Yellowstone Valley Zoo: Bighorn Sheep


Most of the people that visit Sweetwater Fly Shop have traveled here for the world-class fly fishing for wild brown, rainbow, and cutthroat trout.  But trout are just part of the complete ecosystem that surrounds, and includes, the Yellowstone River near our shop.  Coming from Pennsylvania, I find the Montana wildlife fascinating, and my travels around my new adopted home have allowed me to photograph many of the creatures that live here.

Now I know these shots aren’t up to National Geographic standards (some were shot with my cell phone).  But they’ll give you an idea of the specialness of the Yellowstone River Valley around Livingston and Gardiner.  When I forwarded some of the photos to my family back east, one of my brothers commented that it seemed like there’s a zoo on the side of every road.  So over the next couple days I plan to write a couple of blogs, looking at the different animals along the Yellowstone River zoo.  Today it’s Big Horn Sheep.

Every year in the fall, bighorn sheep descend into the area around Cinnabar, between Gardiner and the Yankee Jim Canyon, to mate on the banks of the Yellowstone River.  I took these shots there in the beginning of December.




Sadly, pneumonia, which is contracted through contact with domesticated sheep, is a great threat to these majestic animals.  There was an outbreak in this exact heard  at the end of 2014, detected not long after I took these photos.  You can read about it here:

and here:

Some animals died, as the stories found in the links above detailed, but many of the sheep survived and are fine.  They’ve passed their genes along to continue the herd in the mountains and hills beside the Yellowstone River Valley, just upstream from Sweetwater Fly Shop.



Guess he’s wondering what I find so interesting



This looks cute but it’s really an act of aggression.  He’s trying to show his dominance by putting his head on the other sheep’s back.  I’ve seen my dogs do this to each other.



Someone’s looking for a fight.


I was only fortunate enough to see the sheep butt horns one time.  It was loud and ferocious.  Here’s a link with a little more bighorn sheep head-butting information:

Make sure you check out the National Geographic You Tube link at the bottom of the page.


More to come tomorrow!




Sun Setting at Mallard’s Rest

Mallard's Rest Pic

Pretty evening view of the Yellowstone yesterday from the Mallard’s Rest access.

February Fishes and Floats


I feel like something significant occurred yesterday; one of those watershed moments that suggests things will be different going forward.  Yesterday I watched a drift boat float by me as I was fishing the Yellowstone. This was the first floating vessel I’ve seen in the river in 2015; the first since 2014’s minus 20 degree “autumn”.  The boat was gracefully gliding down a gentle pool where an ice breaker would have been needed, just to find water, a couple weeks ago.  But that boat wasn’t alone.  I saw other drift boats and rafts, all being launched with the enthusiasm of a spring day.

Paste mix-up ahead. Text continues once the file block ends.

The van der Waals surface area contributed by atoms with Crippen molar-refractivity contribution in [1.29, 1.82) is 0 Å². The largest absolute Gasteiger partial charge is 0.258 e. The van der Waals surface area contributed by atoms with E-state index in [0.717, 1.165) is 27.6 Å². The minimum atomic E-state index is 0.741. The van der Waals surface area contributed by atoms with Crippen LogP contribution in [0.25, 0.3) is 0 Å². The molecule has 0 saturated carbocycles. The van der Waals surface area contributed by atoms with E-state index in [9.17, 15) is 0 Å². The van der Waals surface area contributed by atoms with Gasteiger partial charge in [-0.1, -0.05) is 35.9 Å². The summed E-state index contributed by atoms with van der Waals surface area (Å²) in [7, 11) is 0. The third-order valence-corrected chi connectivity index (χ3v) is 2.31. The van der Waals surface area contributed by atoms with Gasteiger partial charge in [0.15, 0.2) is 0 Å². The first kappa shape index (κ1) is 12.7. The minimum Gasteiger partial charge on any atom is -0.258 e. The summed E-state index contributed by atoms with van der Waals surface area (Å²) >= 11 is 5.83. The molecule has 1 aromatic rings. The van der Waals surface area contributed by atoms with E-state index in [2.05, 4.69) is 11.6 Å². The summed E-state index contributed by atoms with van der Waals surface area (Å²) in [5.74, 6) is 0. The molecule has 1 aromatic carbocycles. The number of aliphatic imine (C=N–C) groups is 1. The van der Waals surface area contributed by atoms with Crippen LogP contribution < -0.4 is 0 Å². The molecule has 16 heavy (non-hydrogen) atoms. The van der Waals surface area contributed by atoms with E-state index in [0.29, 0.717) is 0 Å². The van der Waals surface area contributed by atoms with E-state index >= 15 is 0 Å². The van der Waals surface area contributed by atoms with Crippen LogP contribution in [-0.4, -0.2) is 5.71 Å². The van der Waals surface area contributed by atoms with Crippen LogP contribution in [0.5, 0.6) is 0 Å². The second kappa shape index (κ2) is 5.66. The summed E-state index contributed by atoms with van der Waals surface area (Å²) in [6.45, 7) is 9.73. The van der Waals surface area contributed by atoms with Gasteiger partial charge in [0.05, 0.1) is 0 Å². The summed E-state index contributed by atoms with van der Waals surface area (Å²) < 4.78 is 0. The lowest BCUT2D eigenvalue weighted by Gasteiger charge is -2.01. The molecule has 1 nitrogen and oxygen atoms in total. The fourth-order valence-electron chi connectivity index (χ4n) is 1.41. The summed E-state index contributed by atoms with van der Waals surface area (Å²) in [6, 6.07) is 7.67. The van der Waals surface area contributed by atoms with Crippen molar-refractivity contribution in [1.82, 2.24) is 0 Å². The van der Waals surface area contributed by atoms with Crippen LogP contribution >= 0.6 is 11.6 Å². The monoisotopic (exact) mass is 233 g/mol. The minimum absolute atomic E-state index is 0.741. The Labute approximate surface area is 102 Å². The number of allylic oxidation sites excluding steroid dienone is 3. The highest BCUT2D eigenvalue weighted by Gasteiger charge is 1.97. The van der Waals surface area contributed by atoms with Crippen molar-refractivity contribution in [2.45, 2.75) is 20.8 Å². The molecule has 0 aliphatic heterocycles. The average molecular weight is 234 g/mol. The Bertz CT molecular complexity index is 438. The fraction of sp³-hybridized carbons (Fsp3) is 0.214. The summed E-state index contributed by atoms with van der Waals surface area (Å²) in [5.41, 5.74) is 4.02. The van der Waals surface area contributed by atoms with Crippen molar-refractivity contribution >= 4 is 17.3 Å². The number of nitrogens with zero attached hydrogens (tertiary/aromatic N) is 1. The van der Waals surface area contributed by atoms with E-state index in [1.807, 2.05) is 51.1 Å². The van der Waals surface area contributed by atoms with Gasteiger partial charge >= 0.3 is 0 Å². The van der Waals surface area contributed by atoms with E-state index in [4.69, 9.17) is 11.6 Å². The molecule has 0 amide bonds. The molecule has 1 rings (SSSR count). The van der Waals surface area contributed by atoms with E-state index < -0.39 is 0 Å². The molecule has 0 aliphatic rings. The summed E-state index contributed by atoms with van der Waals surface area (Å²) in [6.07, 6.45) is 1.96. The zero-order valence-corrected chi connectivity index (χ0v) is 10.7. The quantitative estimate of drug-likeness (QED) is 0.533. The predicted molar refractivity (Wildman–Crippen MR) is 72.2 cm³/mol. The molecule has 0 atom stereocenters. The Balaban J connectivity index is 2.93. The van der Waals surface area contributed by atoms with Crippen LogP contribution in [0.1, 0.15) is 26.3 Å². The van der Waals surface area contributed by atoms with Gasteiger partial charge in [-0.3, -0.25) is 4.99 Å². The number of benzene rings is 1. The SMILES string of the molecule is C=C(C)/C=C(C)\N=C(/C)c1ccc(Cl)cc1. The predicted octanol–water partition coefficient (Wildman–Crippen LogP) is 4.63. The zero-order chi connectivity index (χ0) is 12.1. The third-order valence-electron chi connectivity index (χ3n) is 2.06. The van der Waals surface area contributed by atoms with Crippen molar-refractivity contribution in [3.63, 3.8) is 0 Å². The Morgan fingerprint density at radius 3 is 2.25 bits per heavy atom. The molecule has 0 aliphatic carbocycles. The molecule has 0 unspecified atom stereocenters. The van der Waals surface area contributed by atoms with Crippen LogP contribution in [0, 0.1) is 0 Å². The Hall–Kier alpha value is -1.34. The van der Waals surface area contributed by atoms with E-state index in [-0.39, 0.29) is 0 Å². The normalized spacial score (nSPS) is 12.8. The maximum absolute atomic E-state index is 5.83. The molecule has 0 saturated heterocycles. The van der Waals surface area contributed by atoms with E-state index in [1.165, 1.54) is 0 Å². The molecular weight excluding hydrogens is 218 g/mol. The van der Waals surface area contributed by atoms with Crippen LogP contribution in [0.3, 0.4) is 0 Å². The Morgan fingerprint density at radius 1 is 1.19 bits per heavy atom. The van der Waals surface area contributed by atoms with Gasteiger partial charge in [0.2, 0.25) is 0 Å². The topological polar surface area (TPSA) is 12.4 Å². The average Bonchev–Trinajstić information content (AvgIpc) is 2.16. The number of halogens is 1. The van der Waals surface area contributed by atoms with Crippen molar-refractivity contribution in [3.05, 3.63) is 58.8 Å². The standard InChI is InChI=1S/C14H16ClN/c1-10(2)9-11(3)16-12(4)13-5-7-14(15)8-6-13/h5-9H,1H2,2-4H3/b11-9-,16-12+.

My boat sightings, though cool, are only a small part of this winter’s story.  We’ve had good fishing on the Yellowstone all winter as parts of the river have remained ice-free.  I’m usually working in the fly shop Monday through Wednesday.  That leaves the 4 other days each week for writing projects, spending time with my wife, household chores, and fishing.  So I’ve been doing a lot of fishing.  In fact, I can’t remember the last time I went through all 4 of my weekly days off without at least one riverside trip.

This is my first winter in Montana, and I know it has been unusually mild.  But that’s not how I’ve portrayed things to family and friends back east.  I tell them, “Yeah, they say Paradise Valley is nearly always in the 60’s come winter time.  It’s why the orange trees here get so big (shh…there are no orange trees here).”  I’ve derived a great deal of pleasure from photographing my Toyota’s temperature gauge when it reads 60 degrees or warmer and texting those photos  to eastern family and friends who have been buried in snow and painfully cold temps.

This might make me a bad person, but I’m pretty sure they’ll get even with me sometime.  Though it won’t be in the next 10 days.  The forecast is for temps to reach into the 50’s most of the time.  Yes, this means you should come fishing too.  All of this warm weather might make some nervous about our summer water situation.  After all, it’s winter’s mountain snow that becomes summer’s trout river.  But so far we’re good.  As of today, the gauges tell me that we have 102% snow-pack which contains 109% of the median water volume.

The Yellowstone is now flowing about 1/3 higher than its median.  Some of that flow is due to a mini spring runoff that we’re currently experiencing in winter.  Now I realize that run-off is a dirty word to many springtime fly fishers, but this melt isn’t too bad.  The water is colored, but the fish are cooperative.  I caught 7 rainbows yesterday, beautiful fish, but no real bruisers.  I did have a brief tussle with what I thought was a log, hoped was a giant brown, and turned out to be a tail-hooked sucker.  It was exciting before it suckered.


The fish were eating the same flies they’ve been eating for me all winter–wooly buggers.  But these buggers aren’t the big streamers you traditionally see in fly shop bins.  The ones I’ve been fishing are pretty small; small enough that they’re tied on wet fly hooks, though they do incorporate cone heads in their construction.  In yesterday’s dirty water, brown and black buggers did the trick.  I usually fish these flies in tandem with a short 3 foot leader on a type 6 (sinks 6 to 7 inches per second) sink tip line.  Dark colors like black and brown are more visible in dirty water.  But I’ve had some pretty good afternoons fishing olive, yellow, and white buggers when the water was clear.  I’ve been casting the flies upstream, allowing the line to sink until it’s perpendicular to my body, then slowly twitching or even gently stripping the flies as they swing below me in the current.  Most of the takes occur while the flies are dead drifting, sometimes right after a gentle twitch.